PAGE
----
Finally, there's one last point about the relative strength of the Martians and the humans from the book to this movie. In the book the humans are able to deal with the Martians rather easily when compared with how it is in the movie. For instance, an artillery brigade is able to take out a walker with concentrated fire, while the HMS Thunder Child is able to destroy two tripods before being destroyed itself. There was a huge gap between the technology of the humans and the Martians; while it took concentrated fire form a battalion of artillery to take down one walker, one walker could destroy the same battalion with a sweep of its heat ray. Additionally, the human's most powerful weapon, HMS Thunder Child, was also one of its least mobile. So while humans could hurt Martians, we would never be able to muster a large enough force in any one area with win a battle, never mind the war. However, nowadays, our best weapons are also among our most mobile, so to invoke the same sense of inevitable doom, the Martians must be neigh invulnerable. While the Martians' shields are up, nothing the humans fire at them have any effect, so why does Robbie want to join the fight? In the book, if a character like this wanted to join the army it would make sense, as it is possible to think, 'If only we had more men fighting we could win.' But in the movie, it's like trying to stop a tank with a paintball gun. It doesn't matter how many people are shooting at it; it's never going to have an effect.

One final complaint... at least one final complaint about the movie... Wow. This is a ham-fisted movie. The lack of subtlety is epitomized by the scene with Ray comes home and he's covered in dust... just like the survivors on 9/11.

Moving onto the Blu-ray... it's shovelware. There are eight relatively short featurettes and an hour-and-a-half long making documentary. On the one hand, that's a lot of extras. On the other hand, there is nothing here that pushes the technology. Hell, they are all presented in standard definition. That's not to say the High Definition is much of a selling point. Granted, the film sounds great with amazing bass level and fantastic use of surround sound. However, the video is unacceptable, as the level of grain is distracting. Someone needs to tell certain filmmakers (note the plural, as it this is a common problem) that film grain is a flaw, not something that should be celebrated. It's like digitally adding in a hair caught in the projector to make a film look old and therefore more like the classics. If I woke up and real life was that grainy, I would immediately head to an eye doctor, I wouldn't consider the world more artistic.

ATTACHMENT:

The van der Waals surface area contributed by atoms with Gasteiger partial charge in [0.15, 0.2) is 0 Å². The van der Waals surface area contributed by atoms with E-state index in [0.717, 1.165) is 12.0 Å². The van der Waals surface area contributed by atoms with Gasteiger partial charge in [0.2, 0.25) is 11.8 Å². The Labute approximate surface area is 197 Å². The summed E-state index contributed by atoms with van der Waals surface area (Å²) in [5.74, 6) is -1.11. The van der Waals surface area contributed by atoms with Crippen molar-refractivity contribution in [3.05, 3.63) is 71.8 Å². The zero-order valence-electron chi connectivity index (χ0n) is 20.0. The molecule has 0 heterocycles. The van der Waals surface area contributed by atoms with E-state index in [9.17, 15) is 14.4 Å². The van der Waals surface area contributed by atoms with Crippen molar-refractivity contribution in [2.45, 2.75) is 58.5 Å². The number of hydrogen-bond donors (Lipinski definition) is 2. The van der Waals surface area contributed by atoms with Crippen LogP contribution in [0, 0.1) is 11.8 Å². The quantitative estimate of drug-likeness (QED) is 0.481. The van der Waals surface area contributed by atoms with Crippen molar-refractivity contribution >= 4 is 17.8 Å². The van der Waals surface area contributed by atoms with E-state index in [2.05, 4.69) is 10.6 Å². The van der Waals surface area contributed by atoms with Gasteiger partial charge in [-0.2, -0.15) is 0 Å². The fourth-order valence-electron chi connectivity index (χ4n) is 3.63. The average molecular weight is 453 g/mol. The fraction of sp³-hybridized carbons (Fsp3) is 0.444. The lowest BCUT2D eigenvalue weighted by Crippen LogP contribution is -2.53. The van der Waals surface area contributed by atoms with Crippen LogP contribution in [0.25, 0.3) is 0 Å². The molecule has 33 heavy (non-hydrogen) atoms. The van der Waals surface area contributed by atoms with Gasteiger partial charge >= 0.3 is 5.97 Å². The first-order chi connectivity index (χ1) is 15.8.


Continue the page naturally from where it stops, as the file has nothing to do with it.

The Verdict

Maybe my expectations for The War of the Worlds were just too damn high. The book was the first sci-fi book I read, at least it's the first Sci-fi book that I read that I still remember reading. The symbolism of the book is made too blunt in this movie and we are left with a merely average action movie. The Blu-ray offers nothing new from the most recent DVD and at $20 it is a little pricey for shovelware, unless you think that's enough for loseless audio. Meanwhile, I'm stuck still waiting for an adaptation that I'm truly happy with. Maybe when they finally get around to making the oft rumored Jeff Wayne version I will finally be happy with a War of the Worlds movie.